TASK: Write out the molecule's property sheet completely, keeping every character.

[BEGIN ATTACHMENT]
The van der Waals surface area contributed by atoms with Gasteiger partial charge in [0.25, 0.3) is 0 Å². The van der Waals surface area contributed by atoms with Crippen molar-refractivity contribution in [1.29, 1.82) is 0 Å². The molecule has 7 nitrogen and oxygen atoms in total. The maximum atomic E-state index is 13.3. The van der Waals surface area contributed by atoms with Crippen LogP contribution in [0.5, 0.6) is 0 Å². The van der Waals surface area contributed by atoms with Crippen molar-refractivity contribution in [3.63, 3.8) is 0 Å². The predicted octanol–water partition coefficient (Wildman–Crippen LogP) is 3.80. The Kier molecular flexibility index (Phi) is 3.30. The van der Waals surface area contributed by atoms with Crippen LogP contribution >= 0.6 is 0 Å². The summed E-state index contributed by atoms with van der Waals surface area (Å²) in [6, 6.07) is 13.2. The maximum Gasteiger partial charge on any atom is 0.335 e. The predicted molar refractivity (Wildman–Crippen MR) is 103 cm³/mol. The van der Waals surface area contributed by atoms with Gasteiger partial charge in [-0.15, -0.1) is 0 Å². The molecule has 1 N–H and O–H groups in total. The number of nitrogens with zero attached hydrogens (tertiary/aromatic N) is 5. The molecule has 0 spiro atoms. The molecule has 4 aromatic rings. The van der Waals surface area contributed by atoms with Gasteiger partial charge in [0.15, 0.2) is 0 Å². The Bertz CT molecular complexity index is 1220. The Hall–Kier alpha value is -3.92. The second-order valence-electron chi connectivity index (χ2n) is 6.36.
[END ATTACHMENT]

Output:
The van der Waals surface area contributed by atoms with Gasteiger partial charge in [0.25, 0.3) is 0 Å². The van der Waals surface area contributed by atoms with Crippen molar-refractivity contribution in [1.29, 1.82) is 0 Å². The molecule has 7 nitrogen and oxygen atoms in total. The maximum atomic E-state index is 13.3. The van der Waals surface area contributed by atoms with Crippen LogP contribution in [0.5, 0.6) is 0 Å². The van der Waals surface area contributed by atoms with Crippen molar-refractivity contribution in [3.63, 3.8) is 0 Å². The predicted octanol–water partition coefficient (Wildman–Crippen LogP) is 3.80. The Kier molecular flexibility index (Phi) is 3.30. The van der Waals surface area contributed by atoms with Crippen LogP contribution >= 0.6 is 0 Å². The summed E-state index contributed by atoms with van der Waals surface area (Å²) in [6, 6.07) is 13.2. The maximum Gasteiger partial charge on any atom is 0.335 e. The predicted molar refractivity (Wildman–Crippen MR) is 103 cm³/mol. The van der Waals surface area contributed by atoms with Gasteiger partial charge in [-0.15, -0.1) is 0 Å². The molecule has 1 N–H and O–H groups in total. The number of nitrogens with zero attached hydrogens (tertiary/aromatic N) is 5. The molecule has 0 spiro atoms. The molecule has 4 aromatic rings. The van der Waals surface area contributed by atoms with Gasteiger partial charge in [0.15, 0.2) is 0 Å². The Bertz CT molecular complexity index is 1220. The Hall–Kier alpha value is -3.92. The second-order valence-electron chi connectivity index (χ2n) is 6.36.